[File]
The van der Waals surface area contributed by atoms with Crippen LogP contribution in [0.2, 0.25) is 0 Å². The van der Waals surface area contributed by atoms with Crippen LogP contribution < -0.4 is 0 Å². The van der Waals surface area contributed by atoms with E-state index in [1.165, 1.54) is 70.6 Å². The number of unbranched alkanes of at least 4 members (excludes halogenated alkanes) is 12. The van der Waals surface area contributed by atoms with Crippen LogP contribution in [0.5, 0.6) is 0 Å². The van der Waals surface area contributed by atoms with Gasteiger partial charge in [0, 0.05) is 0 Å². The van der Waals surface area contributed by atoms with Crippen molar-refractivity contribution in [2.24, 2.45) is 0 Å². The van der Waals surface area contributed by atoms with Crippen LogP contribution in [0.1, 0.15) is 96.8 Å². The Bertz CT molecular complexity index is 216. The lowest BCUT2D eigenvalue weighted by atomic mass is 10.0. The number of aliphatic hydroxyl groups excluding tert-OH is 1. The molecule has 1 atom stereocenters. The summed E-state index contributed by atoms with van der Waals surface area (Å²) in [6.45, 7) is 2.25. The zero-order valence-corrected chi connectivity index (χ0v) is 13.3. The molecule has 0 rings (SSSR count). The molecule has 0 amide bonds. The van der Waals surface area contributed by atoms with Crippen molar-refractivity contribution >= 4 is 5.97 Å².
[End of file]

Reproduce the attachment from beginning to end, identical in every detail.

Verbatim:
The van der Waals surface area contributed by atoms with Crippen LogP contribution in [0.2, 0.25) is 0 Å². The van der Waals surface area contributed by atoms with Crippen LogP contribution < -0.4 is 0 Å². The van der Waals surface area contributed by atoms with E-state index in [1.165, 1.54) is 70.6 Å². The number of unbranched alkanes of at least 4 members (excludes halogenated alkanes) is 12. The van der Waals surface area contributed by atoms with Crippen LogP contribution in [0.5, 0.6) is 0 Å². The van der Waals surface area contributed by atoms with Gasteiger partial charge in [0, 0.05) is 0 Å². The van der Waals surface area contributed by atoms with Crippen molar-refractivity contribution in [2.24, 2.45) is 0 Å². The van der Waals surface area contributed by atoms with Crippen LogP contribution in [0.1, 0.15) is 96.8 Å². The Bertz CT molecular complexity index is 216. The lowest BCUT2D eigenvalue weighted by atomic mass is 10.0. The number of aliphatic hydroxyl groups excluding tert-OH is 1. The molecule has 1 atom stereocenters. The summed E-state index contributed by atoms with van der Waals surface area (Å²) in [6.45, 7) is 2.25. The zero-order valence-corrected chi connectivity index (χ0v) is 13.3. The molecule has 0 rings (SSSR count). The molecule has 0 amide bonds. The van der Waals surface area contributed by atoms with Crippen molar-refractivity contribution >= 4 is 5.97 Å².